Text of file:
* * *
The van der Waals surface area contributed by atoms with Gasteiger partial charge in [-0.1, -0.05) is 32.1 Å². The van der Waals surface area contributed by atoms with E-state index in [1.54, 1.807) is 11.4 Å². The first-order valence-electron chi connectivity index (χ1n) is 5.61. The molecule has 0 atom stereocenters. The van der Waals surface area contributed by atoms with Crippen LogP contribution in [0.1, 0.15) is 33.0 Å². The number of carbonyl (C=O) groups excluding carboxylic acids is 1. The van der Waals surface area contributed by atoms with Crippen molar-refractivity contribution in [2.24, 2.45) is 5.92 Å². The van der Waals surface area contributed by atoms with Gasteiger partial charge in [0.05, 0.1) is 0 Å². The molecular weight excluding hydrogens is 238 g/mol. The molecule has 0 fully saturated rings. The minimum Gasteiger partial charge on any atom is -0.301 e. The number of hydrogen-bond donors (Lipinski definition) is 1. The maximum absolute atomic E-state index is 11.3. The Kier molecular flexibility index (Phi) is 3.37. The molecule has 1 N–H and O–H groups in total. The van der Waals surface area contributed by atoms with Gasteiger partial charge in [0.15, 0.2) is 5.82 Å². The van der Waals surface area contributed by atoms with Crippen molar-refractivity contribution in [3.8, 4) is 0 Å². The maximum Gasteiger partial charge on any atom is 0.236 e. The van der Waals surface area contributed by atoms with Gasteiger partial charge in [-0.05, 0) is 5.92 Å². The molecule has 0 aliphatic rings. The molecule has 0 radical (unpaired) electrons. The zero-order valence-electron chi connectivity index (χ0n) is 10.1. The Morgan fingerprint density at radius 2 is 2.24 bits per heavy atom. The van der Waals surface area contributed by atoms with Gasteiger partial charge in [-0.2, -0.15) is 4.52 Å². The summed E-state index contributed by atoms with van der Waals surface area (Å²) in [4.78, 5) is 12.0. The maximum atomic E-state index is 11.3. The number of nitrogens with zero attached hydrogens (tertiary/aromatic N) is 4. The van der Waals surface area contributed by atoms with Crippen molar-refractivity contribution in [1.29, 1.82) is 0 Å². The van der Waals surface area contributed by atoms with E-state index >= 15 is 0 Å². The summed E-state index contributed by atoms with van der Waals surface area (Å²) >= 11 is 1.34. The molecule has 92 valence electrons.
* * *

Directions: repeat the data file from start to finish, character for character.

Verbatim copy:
The van der Waals surface area contributed by atoms with Gasteiger partial charge in [-0.1, -0.05) is 32.1 Å². The van der Waals surface area contributed by atoms with E-state index in [1.54, 1.807) is 11.4 Å². The first-order valence-electron chi connectivity index (χ1n) is 5.61. The molecule has 0 atom stereocenters. The van der Waals surface area contributed by atoms with Crippen LogP contribution in [0.1, 0.15) is 33.0 Å². The number of carbonyl (C=O) groups excluding carboxylic acids is 1. The van der Waals surface area contributed by atoms with Crippen molar-refractivity contribution in [2.24, 2.45) is 5.92 Å². The van der Waals surface area contributed by atoms with Gasteiger partial charge in [0.05, 0.1) is 0 Å². The molecular weight excluding hydrogens is 238 g/mol. The molecule has 0 fully saturated rings. The minimum Gasteiger partial charge on any atom is -0.301 e. The number of hydrogen-bond donors (Lipinski definition) is 1. The maximum absolute atomic E-state index is 11.3. The Kier molecular flexibility index (Phi) is 3.37. The molecule has 1 N–H and O–H groups in total. The van der Waals surface area contributed by atoms with Gasteiger partial charge in [0.15, 0.2) is 5.82 Å². The van der Waals surface area contributed by atoms with Crippen molar-refractivity contribution in [3.8, 4) is 0 Å². The maximum Gasteiger partial charge on any atom is 0.236 e. The van der Waals surface area contributed by atoms with Gasteiger partial charge in [-0.05, 0) is 5.92 Å². The molecule has 0 aliphatic rings. The molecule has 0 radical (unpaired) electrons. The zero-order valence-electron chi connectivity index (χ0n) is 10.1. The Morgan fingerprint density at radius 2 is 2.24 bits per heavy atom. The van der Waals surface area contributed by atoms with Gasteiger partial charge in [-0.2, -0.15) is 4.52 Å². The summed E-state index contributed by atoms with van der Waals surface area (Å²) in [4.78, 5) is 12.0. The maximum atomic E-state index is 11.3. The number of nitrogens with zero attached hydrogens (tertiary/aromatic N) is 4. The van der Waals surface area contributed by atoms with Crippen molar-refractivity contribution in [1.29, 1.82) is 0 Å². The van der Waals surface area contributed by atoms with E-state index >= 15 is 0 Å². The summed E-state index contributed by atoms with van der Waals surface area (Å²) >= 11 is 1.34. The molecule has 92 valence electrons.